Barriers and facilitators to adherence to Optimal Care Pathways for diagnosis and treatment of cancer for Aboriginal and Torres Strait Islander people

Rowena Ivers, Michelle Dickson, Kathleen Taylor, Trish Levett, Kyla Wynn, Janelle Trees, Emma Webster, Gail Garvey, Joan Cunningham, Lisa Whop, Abbey Diaz

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Abstract

Background: The Optimal Care Pathways (OCP) are a framework to promote high-quality and integrated cancer care for all Australians, from prevention through to end-of-life-care. Aboriginal and Torres Strait Islander people experience disproportionate cancer incidence and mortality, but little research has addressed whether cancer care for Aboriginal people meets the standards prescribed by the OCPs. This study aims to consider barriers and facilitators to quality cancer care for Aboriginal people. Methods: Semi-structured interviews were conducted with 30 health professionals who deliver care to Aboriginal people with cancer in primary care and hospital settings in New South Wales, Australia. Health professionals included Aboriginal Health Workers, nurses, general practitioners, and community workers. Interviews were conducted in 2019-2020 and explored participant perspectives of barriers and facilitators of optimal cancer care, particularly related to prevention, early detection, diagnosis, and treatment for Aboriginal people. Data were qualitatively analysed using framework analysis. Results: In general, participants perceived Aboriginal patients to have good access to preventive care. In terms of early detection and diagnosis, access to primary care, pathology, radiology, and some specialists (e.g. respiratory physicians) was seen as optimal. However, access to hospital-based gastroenterologists for colonoscopy was perceived to be poor due to long wait times. Access to optimal care for cancer treatment was perceived to be hindered due to the lack of bulk-billing for bowel cancer, breast cancer, and cardiothoracic surgery. Other barriers to care identified by participants included unclear referral pathways, poor communication between patient and the treating team, and a lack of timely provision of discharge summaries. Conclusions: Facilitators of optimal care during treatment and survivorship included: the Integrated Team Care and Close the Gap programs, and presence of key health workers to help patients navigate the health system. The major barriers to quality cancer care for Aboriginal people appeared to be to specialist and procedural access, demonstrating that the 'Inverse Care' law applied in reducing access for populations at higher risk of cancer.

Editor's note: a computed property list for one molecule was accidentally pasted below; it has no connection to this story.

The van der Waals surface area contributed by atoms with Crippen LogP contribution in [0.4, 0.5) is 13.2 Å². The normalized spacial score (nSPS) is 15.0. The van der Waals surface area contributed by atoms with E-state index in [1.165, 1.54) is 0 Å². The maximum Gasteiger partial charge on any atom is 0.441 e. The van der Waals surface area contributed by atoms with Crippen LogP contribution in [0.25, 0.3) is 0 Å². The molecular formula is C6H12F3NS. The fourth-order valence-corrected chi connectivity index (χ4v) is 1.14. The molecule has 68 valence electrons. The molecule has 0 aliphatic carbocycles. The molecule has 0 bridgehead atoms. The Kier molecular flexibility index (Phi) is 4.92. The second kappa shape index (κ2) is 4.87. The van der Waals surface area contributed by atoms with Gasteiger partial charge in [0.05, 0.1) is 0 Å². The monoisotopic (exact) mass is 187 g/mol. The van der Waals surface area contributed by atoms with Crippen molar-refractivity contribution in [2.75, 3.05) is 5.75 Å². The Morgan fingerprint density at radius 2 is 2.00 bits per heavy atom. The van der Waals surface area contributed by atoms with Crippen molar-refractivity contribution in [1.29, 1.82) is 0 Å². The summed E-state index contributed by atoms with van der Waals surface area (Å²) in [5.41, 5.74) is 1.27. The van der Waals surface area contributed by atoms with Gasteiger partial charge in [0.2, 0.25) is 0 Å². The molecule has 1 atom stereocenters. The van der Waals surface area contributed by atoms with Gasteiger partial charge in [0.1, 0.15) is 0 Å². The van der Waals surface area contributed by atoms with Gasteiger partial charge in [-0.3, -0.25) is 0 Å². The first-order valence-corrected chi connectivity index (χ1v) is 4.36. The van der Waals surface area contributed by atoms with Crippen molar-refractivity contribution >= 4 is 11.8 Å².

Original languageEnglish
Pages (from-to)1-9
Number of pages9
JournalAustralian Journal of Primary Health
Early online date5 Sept 2023
DOIs
Publication statusE-pub ahead of print - 5 Sept 2023

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